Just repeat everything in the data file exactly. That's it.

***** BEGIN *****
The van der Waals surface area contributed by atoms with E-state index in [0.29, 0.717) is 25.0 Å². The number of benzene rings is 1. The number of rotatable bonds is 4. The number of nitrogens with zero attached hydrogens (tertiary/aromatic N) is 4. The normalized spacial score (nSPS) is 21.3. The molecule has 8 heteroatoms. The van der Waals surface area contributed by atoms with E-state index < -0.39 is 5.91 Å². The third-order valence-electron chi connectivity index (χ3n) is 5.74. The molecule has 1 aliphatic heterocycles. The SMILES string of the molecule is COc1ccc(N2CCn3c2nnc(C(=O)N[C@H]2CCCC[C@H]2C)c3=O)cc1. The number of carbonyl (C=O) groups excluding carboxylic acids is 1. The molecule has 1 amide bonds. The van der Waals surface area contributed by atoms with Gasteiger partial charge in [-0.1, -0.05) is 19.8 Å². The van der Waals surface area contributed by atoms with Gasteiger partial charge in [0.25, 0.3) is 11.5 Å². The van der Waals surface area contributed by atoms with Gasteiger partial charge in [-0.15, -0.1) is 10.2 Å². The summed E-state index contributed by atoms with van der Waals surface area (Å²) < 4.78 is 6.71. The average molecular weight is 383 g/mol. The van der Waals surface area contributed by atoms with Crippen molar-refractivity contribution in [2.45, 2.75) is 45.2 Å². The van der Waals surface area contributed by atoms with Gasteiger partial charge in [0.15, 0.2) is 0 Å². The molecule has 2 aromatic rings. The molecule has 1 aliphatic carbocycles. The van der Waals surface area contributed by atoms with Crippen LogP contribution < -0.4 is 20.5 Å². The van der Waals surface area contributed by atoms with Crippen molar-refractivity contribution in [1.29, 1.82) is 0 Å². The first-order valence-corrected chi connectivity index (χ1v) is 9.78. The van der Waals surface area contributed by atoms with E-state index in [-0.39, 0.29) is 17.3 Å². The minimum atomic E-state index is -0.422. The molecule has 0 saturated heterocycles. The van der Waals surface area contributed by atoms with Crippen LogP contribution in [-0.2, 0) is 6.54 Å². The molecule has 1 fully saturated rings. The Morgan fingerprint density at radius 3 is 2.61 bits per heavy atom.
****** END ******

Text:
The van der Waals surface area contributed by atoms with E-state index in [0.29, 0.717) is 25.0 Å². The number of benzene rings is 1. The number of rotatable bonds is 4. The number of nitrogens with zero attached hydrogens (tertiary/aromatic N) is 4. The normalized spacial score (nSPS) is 21.3. The molecule has 8 heteroatoms. The van der Waals surface area contributed by atoms with E-state index < -0.39 is 5.91 Å². The third-order valence-electron chi connectivity index (χ3n) is 5.74. The molecule has 1 aliphatic heterocycles. The SMILES string of the molecule is COc1ccc(N2CCn3c2nnc(C(=O)N[C@H]2CCCC[C@H]2C)c3=O)cc1. The number of carbonyl (C=O) groups excluding carboxylic acids is 1. The molecule has 1 amide bonds. The van der Waals surface area contributed by atoms with Gasteiger partial charge in [-0.1, -0.05) is 19.8 Å². The van der Waals surface area contributed by atoms with Gasteiger partial charge in [0.25, 0.3) is 11.5 Å². The van der Waals surface area contributed by atoms with Gasteiger partial charge in [-0.15, -0.1) is 10.2 Å². The summed E-state index contributed by atoms with van der Waals surface area (Å²) < 4.78 is 6.71. The average molecular weight is 383 g/mol. The van der Waals surface area contributed by atoms with Crippen molar-refractivity contribution in [2.45, 2.75) is 45.2 Å². The van der Waals surface area contributed by atoms with Gasteiger partial charge in [0.15, 0.2) is 0 Å². The molecule has 2 aromatic rings. The molecule has 1 aliphatic carbocycles. The van der Waals surface area contributed by atoms with Crippen LogP contribution < -0.4 is 20.5 Å². The van der Waals surface area contributed by atoms with Crippen molar-refractivity contribution in [1.29, 1.82) is 0 Å². The first-order valence-corrected chi connectivity index (χ1v) is 9.78. The van der Waals surface area contributed by atoms with E-state index in [-0.39, 0.29) is 17.3 Å². The minimum atomic E-state index is -0.422. The molecule has 0 saturated heterocycles. The van der Waals surface area contributed by atoms with Crippen LogP contribution in [-0.2, 0) is 6.54 Å². The molecule has 1 fully saturated rings. The Morgan fingerprint density at radius 3 is 2.61 bits per heavy atom.